By Anthony Mwangi
Wikipedia has defined “Orgware” as a combination of two words – organize and ware (goods). The term describes the framework conditions for Information Technology (IT) projects that are neither part of the hardware nor software but are necessary to achieve the project goals. This organizational area includes, among others, user manuals, concepts for IT projects and security requirements. Occasionally, methods in IT project management are also referred to as Orgware. In aeronautical physics, the Orgware is best explained by the interplay of aircraft parts, systems, and thermodynamics in flying an aircraft. Therefore, an organization of fuselage, avionics and four main forces of thermodynamics – Lift, Thrust, Gravity and Drag. For the aircraft to achieve flight and remain airborne, all these four forces must balance.
Similarly, a country’s economy also requires a balanced approach to achieve sustainable growth. Kenya has made significant strides in recent years, but there is still a need to steer economic growth to ensure a prosperous future for all Kenyans. On 19th October 2022 and 3rd June 2023, the Kenya Association of Manufacturers (KAM) held a Manufacturing Summit themed, Kenya Manufacturing Agenda 20BY30. As KAM, we had the unique opportunity and privilege of sharing our thoughts on how, together with the government, we can high-grade manufacturing contribution from the current 7.8% of Gross Domestic Product (GDP) to 20% by 2030. This is an ambitious dream of growing manufacturing by threefold especially considering that manufacturing contribution to the GDP has been declining from 11.16% in 2011.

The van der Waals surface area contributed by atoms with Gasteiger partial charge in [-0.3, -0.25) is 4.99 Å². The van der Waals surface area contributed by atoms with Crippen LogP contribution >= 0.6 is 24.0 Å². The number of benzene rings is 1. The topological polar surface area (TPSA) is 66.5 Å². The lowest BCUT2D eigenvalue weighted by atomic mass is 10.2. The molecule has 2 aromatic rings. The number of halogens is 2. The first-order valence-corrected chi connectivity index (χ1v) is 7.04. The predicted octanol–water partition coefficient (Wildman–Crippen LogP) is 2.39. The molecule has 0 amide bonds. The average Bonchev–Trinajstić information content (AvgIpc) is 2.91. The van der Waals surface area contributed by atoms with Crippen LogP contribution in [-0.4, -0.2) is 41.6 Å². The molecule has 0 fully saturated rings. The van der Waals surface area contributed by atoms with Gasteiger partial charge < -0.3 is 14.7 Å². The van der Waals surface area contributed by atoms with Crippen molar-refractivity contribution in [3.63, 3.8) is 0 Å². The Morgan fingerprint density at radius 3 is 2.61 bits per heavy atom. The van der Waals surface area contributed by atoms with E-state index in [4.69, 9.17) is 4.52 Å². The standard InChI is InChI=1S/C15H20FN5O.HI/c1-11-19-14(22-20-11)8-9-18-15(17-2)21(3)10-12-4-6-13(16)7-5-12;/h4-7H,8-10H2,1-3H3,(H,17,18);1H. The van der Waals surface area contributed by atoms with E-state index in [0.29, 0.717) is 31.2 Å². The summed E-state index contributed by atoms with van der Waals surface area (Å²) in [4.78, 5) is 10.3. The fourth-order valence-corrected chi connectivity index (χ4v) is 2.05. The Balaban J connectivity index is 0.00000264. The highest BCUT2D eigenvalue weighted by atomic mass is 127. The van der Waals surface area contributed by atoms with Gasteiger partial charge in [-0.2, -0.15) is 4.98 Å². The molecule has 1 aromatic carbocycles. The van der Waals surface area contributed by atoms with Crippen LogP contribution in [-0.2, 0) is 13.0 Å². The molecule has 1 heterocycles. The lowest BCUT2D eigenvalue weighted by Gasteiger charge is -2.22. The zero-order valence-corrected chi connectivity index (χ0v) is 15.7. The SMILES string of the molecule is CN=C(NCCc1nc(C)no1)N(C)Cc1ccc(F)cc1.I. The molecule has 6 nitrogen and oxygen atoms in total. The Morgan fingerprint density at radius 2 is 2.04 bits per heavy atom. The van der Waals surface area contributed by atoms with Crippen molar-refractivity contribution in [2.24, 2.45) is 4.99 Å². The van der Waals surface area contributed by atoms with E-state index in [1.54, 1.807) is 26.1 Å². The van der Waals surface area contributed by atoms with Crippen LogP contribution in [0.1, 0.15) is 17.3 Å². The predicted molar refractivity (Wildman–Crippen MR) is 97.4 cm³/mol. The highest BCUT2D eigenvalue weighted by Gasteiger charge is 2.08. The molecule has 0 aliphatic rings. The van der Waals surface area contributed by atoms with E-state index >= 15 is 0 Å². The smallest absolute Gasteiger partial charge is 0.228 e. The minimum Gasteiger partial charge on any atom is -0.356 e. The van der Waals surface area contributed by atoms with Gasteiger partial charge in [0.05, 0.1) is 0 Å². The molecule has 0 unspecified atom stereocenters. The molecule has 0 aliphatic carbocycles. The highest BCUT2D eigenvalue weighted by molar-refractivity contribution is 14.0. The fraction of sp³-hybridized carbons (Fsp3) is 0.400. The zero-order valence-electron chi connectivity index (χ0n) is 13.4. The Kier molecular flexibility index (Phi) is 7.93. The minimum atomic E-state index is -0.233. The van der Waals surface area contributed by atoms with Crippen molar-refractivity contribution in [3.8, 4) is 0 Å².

It suffices to say that the manufacturing sector itself has not shrunk in nominal terms. However, other sectors such as telecom, financial services, retail and wholesale, have grown faster than manufacturing. But just like an aircraft, the manufacturing “jet” engines are slowing down, hence unable to cruise at a sustainable altitude. According to data from the World Bank, the global average for manufacturing contribution to GDP stood at 16%. Comparatively, Kenya is among the lowest at 7.8% relative to other countries: Ireland (38%), China (28%), Thailand (27%), South Korea (26%), Vietnam (25%), Singapore (21%), Japan (20%). In Africa, Uganda (16%), Egypt (16%) Nigeria (14%), Zimbabwe (12%), and South Africa (12%). But why are these numbers important? Well, at 7.8% of GDP, the manufacturing sector in Kenya has the highest number of waged employment at 352,000 people (KNBS 2022), only second to the public sector employment. Manufacturing contributes over Kes 360 billion to the government tax coffers. Therefore, by high grading the contribution to 20%, the job creation jumps to circa 1 million, Kes 1 trillion in taxes and economic output of circa Kes 6 trillion. For Kenya to develop economically and create jobs for millions of young people, this sector must also be at the centre of the Bottom-up Economic Transformation Agenda (BETA).